Denver Archbishop Charles Chaput, actively engaged in public debate on social policy, calls this “a bad bill.” And he counts the ways;

First, the bill passed by the House on March 21 is a failure of decent lawmaking.  It has not been “fixed.”  It remains unethical and defective on all of the issues pressed by the U.S. bishops and prolife groups for the past seven months.

Second, the Executive Order promised by the White House to ban the use of federal funds for abortion does not solve the many problems with the bill, which is why the bishops did not — and still do not – see it as a real solution. Executive Orders can be rescinded or reinterpreted at any time.  Some current congressional leaders have already shown a pattern of evasion, ill will and obstinacy on the moral issues involved in this legislation, and the track record of the White House in keeping its promises regarding abortion-related issues does not inspire confidence. [emphasis added]

Third, the combination of pressure and disinformation used to break the prolife witness on this bill among Democratic members of Congress – despite the strong resistance to this legislation that continues among American voters – should put an end to any talk by Washington leaders about serving the common good or seeking common ground.  Words need actions to give them flesh.  At many points over the past seven months, congressional leaders could have resolved the serious moral issues inherent in this legislation.  They did not.  No shower of reassuring words now can wash away that fact.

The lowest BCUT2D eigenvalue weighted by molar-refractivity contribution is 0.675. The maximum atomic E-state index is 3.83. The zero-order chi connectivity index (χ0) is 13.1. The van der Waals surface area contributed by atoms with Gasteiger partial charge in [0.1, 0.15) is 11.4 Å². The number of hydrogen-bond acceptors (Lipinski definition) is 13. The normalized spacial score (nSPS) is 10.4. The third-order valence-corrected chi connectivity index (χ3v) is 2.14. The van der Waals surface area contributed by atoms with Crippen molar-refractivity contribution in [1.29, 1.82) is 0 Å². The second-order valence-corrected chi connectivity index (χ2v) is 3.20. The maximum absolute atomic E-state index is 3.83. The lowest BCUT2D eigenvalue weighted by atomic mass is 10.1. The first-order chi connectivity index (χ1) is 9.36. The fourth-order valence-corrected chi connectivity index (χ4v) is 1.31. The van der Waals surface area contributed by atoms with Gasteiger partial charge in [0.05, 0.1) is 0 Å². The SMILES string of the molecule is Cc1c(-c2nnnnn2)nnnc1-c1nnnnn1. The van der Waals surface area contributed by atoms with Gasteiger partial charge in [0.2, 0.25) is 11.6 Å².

Fourth, self-described “Catholic” groups have done a serious disservice to justice, to the Church, and to the ethical needs of the American people by undercutting the leadership and witness of their own bishops.

Now that one deserves its own treatment. Thoughts on that later…

One thought on “Bishops: Fix the bill

  1. There are consequences to sending conflicting messages. The bishops were vocal supporters of the greater part of this legislation and never failed to lend support to most of what the bill contains. That is all well and good except for the fact that there were many other pitfalls in the legislation other than abortion funding that deserved greater scrutiny. Were it not for their Call to Action bent on government entitlement spending they should have/would have taken a much more cautious approach. In the end their less than prescient leadership may have contributed to the socialist takeover of our health care system and the unjust rationing of health care that comes with it.

    Next on the agenda we are about to go down the path of amnesty. The bishops will be co-opted once again as they lobby for open borders and all of the wonderful things of a new age of inclusiveness. Meanwhile the legacy generations who have built this country, abided by it laws and defended it from tyrannical enemies are finding themselves strangers in their own country and are being driven into insolvency by overly burdensome taxation.

    The bishops are successors to the Apostles. As a Catholic man I will defend them in matters of faith and morals. But they really do need to thoroughly re-evaluate the mission of the USCCB and clean house of the leftist apparatchiks that dominate their policy drafting committees.

Leave a Reply

Your email address will not be published. Required fields are marked *